Scientists have discovered it takes more than practice to develop musical expertise.
In a new study, researchers proved a strong working memory is essential to allow a musician the ability to sightread a new piece of music, an important and complex skill for musicians.
Interestingly, for over a hundred years experts have debated the influence of practice vs. genetic talents toward developing musical proficiency.
Traditionally, genius was viewed as coming from inherited ability. Now many researchers think practice is the key.
In 2007, researchers proposed that it takes a decade of intense practice to become an expert. Elizabeth J. Meinz of Southern Illinois University at Edwardsville and David Z. Hambrick of Michigan State University wanted to look at working memory capacity, the ability to keep relevant pieces of information active in your mind.
Pianists use working memory when they read music. They aren’t reading the notes their fingers are currently playing; they’re looking ahead to read the notes that are coming next.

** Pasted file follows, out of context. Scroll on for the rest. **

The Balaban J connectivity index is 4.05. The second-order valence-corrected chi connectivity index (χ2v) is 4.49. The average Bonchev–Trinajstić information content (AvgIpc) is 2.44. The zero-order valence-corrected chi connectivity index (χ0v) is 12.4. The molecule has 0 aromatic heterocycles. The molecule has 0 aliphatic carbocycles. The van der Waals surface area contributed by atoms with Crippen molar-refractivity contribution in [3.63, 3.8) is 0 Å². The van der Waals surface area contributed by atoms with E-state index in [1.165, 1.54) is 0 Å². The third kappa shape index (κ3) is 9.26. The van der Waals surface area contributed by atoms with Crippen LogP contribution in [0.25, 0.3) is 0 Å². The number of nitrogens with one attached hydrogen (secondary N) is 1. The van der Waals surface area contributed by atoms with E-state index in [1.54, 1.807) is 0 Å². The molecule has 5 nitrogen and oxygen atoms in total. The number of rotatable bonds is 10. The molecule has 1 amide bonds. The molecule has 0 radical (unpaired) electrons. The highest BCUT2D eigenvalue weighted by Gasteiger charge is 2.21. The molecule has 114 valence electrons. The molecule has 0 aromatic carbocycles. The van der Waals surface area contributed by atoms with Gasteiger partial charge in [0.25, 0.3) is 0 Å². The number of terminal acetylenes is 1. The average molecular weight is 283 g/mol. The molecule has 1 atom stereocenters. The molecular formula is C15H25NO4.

All musicians do this, but Meinz and Hambrick study pianists partly because they’re convenient; they’re easy to find and have a wide variety of levels of skill and experience.
For the new study, published in Psychological Science, a journal of the Association for Psychological Science, pianists were asked to sightread six pieces from a book of sightreading tests. The book was chosen because it’s rarely used in the United States.
Musicians have to do this kind of test routinely in auditions. They were given pieces with various levels of difficulty.
Judges graded each pianist based on technical proficiency, musicality, and overall performance. The pianists were also asked about their piano-playing history, including how many hours per week they had practiced in each year they’d been playing, and took tasks that measured their working memory capacity.
Practice was definitely important. The amount of time a person had spent practicing explained about 45 percent of the variance in sightreading skill.
But working memory capacity was important, too; when the researchers took out the effect of practice, another seven percent of variance in sightreading skill was explained by working memory capacity.
“Practice is absolutely important to performance,” says Meinz.
“But our study does suggest that cognitive abilities, particularly working memory capacity, might limit the ultimate level of performance that could be attained.”